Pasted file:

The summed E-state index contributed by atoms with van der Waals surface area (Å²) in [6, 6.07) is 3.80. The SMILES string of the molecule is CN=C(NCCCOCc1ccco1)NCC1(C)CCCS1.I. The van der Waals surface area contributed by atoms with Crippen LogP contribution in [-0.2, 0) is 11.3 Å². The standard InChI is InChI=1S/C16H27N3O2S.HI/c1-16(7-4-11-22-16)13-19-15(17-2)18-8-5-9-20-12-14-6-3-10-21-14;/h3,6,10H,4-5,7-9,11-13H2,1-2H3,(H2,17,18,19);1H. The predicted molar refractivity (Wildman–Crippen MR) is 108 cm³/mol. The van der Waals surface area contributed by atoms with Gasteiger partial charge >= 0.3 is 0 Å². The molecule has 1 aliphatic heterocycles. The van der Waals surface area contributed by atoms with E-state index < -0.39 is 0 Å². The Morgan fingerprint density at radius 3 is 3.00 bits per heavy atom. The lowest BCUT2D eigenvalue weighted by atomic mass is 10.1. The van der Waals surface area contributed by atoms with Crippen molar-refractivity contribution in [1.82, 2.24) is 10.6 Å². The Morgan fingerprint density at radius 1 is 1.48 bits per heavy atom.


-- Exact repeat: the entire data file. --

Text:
The summed E-state index contributed by atoms with van der Waals surface area (Å²) in [6, 6.07) is 3.80. The SMILES string of the molecule is CN=C(NCCCOCc1ccco1)NCC1(C)CCCS1.I. The van der Waals surface area contributed by atoms with Crippen LogP contribution in [-0.2, 0) is 11.3 Å². The standard InChI is InChI=1S/C16H27N3O2S.HI/c1-16(7-4-11-22-16)13-19-15(17-2)18-8-5-9-20-12-14-6-3-10-21-14;/h3,6,10H,4-5,7-9,11-13H2,1-2H3,(H2,17,18,19);1H. The predicted molar refractivity (Wildman–Crippen MR) is 108 cm³/mol. The van der Waals surface area contributed by atoms with Gasteiger partial charge >= 0.3 is 0 Å². The molecule has 1 aliphatic heterocycles. The van der Waals surface area contributed by atoms with E-state index < -0.39 is 0 Å². The Morgan fingerprint density at radius 3 is 3.00 bits per heavy atom. The lowest BCUT2D eigenvalue weighted by atomic mass is 10.1. The van der Waals surface area contributed by atoms with Crippen molar-refractivity contribution in [1.82, 2.24) is 10.6 Å². The Morgan fingerprint density at radius 1 is 1.48 bits per heavy atom.